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Adam Knobler

reinos ao sul de Calecute,” in Velho, Roteiro , 85-93. Similar reports were written of Christians and Christian-Muslim conflicts along the East African coast, reports which were echoed in royal circles as well as in the writings of mariners. See Velho, Roteiro , 32-33 [10-11 April 1498]. Also see the

Thomas F. Glick

noxious odors, which ostensibly caused disease. “Eastern” spices were not necessarily eastern. The most popular spice in medieval Cairo was cinnamon; it came in two varieties, “Chinese” and “Ceylonese”, both of which, however, were imported from east Africa. Cloves were not popular, and even less were

Giancarlo Casale

Westerners in the Indian Ocean region and (as we shall see below) to the special seafaring skills which such Westerners often possessed. As a result, black slaves from East Africa, and especially Christians from Ethiopia, were probably on the whole much more numerous than any contingent of “Frankish” rowers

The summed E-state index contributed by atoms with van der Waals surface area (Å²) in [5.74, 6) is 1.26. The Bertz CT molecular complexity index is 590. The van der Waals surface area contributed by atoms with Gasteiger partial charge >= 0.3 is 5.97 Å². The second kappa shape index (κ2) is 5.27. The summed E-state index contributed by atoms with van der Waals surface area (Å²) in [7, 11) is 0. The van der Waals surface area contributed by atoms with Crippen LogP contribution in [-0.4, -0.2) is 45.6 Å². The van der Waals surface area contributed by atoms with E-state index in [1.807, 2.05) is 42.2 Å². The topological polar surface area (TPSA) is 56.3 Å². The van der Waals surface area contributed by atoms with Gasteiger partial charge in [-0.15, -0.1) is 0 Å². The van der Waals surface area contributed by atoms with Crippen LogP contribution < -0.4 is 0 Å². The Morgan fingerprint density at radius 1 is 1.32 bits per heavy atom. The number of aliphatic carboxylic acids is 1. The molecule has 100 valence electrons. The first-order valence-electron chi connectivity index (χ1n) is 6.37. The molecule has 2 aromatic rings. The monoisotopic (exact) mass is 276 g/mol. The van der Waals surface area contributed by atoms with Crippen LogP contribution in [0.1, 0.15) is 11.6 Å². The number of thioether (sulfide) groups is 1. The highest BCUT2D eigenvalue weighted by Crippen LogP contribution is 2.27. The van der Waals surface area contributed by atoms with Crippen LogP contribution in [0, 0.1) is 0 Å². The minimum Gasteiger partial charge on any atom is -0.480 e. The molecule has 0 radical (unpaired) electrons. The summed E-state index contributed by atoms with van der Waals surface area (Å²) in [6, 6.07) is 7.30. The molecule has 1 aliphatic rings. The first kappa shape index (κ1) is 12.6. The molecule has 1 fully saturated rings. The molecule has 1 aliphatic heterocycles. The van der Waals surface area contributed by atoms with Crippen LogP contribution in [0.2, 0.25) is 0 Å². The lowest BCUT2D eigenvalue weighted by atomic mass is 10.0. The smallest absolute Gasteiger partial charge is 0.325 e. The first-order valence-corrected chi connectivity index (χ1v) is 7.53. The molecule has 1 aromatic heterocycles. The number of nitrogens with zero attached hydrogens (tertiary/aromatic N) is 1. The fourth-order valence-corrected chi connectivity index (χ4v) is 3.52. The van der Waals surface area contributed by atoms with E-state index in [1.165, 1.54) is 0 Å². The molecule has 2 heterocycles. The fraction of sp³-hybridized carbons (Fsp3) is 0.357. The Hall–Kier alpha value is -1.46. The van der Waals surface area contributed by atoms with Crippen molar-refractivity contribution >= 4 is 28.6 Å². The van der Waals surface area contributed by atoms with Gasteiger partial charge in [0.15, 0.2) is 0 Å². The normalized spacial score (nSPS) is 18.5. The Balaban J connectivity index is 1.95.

picked up stories about other regions which he did not himself visit, such as Japan (‘Cipangu’), where the walls and roofs of the ruler’s palace were allegedly covered with gold, or the East African coast. In its scope, consequently, his book had no precedent: in Professor Larner’s words, ‘never before

Adam Gaiser

Merchants (Princeton: Markus Wiener, 2003), 3; Savage, “Berbers and Blacks,” 365-366. The reference to the pilgrimage in this passage may be significant: while many slaves came from India and East Africa, slaves from North Africa generally arrived via the Ḥijāz, when the pilgrimage season brought large